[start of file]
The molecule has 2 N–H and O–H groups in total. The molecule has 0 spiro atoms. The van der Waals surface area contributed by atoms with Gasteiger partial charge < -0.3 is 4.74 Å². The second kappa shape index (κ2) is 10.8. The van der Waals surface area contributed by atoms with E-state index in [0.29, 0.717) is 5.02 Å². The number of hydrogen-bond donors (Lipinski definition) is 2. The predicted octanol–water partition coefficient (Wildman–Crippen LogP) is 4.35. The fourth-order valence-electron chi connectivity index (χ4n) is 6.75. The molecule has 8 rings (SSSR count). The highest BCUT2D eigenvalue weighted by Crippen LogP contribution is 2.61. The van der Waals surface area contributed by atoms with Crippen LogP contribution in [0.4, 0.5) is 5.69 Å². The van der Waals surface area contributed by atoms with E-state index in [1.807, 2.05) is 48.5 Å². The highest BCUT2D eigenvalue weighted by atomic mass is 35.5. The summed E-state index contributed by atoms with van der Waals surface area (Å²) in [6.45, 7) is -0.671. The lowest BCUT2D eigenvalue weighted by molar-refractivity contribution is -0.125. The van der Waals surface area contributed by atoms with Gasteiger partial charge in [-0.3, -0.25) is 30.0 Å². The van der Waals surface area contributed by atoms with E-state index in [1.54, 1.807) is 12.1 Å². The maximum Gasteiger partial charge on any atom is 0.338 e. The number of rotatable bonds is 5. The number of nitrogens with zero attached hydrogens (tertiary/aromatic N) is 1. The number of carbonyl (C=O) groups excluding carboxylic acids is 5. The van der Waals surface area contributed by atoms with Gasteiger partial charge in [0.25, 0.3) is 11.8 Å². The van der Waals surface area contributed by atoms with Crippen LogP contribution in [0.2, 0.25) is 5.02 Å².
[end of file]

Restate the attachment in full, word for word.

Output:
The molecule has 2 N–H and O–H groups in total. The molecule has 0 spiro atoms. The van der Waals surface area contributed by atoms with Gasteiger partial charge < -0.3 is 4.74 Å². The second kappa shape index (κ2) is 10.8. The van der Waals surface area contributed by atoms with E-state index in [0.29, 0.717) is 5.02 Å². The number of hydrogen-bond donors (Lipinski definition) is 2. The predicted octanol–water partition coefficient (Wildman–Crippen LogP) is 4.35. The fourth-order valence-electron chi connectivity index (χ4n) is 6.75. The molecule has 8 rings (SSSR count). The highest BCUT2D eigenvalue weighted by Crippen LogP contribution is 2.61. The van der Waals surface area contributed by atoms with Crippen LogP contribution in [0.4, 0.5) is 5.69 Å². The van der Waals surface area contributed by atoms with E-state index in [1.807, 2.05) is 48.5 Å². The highest BCUT2D eigenvalue weighted by atomic mass is 35.5. The summed E-state index contributed by atoms with van der Waals surface area (Å²) in [6.45, 7) is -0.671. The lowest BCUT2D eigenvalue weighted by molar-refractivity contribution is -0.125. The van der Waals surface area contributed by atoms with Gasteiger partial charge in [-0.3, -0.25) is 30.0 Å². The van der Waals surface area contributed by atoms with E-state index in [1.54, 1.807) is 12.1 Å². The maximum Gasteiger partial charge on any atom is 0.338 e. The number of rotatable bonds is 5. The number of nitrogens with zero attached hydrogens (tertiary/aromatic N) is 1. The number of carbonyl (C=O) groups excluding carboxylic acids is 5. The van der Waals surface area contributed by atoms with Gasteiger partial charge in [0.25, 0.3) is 11.8 Å². The van der Waals surface area contributed by atoms with Crippen LogP contribution in [0.2, 0.25) is 5.02 Å².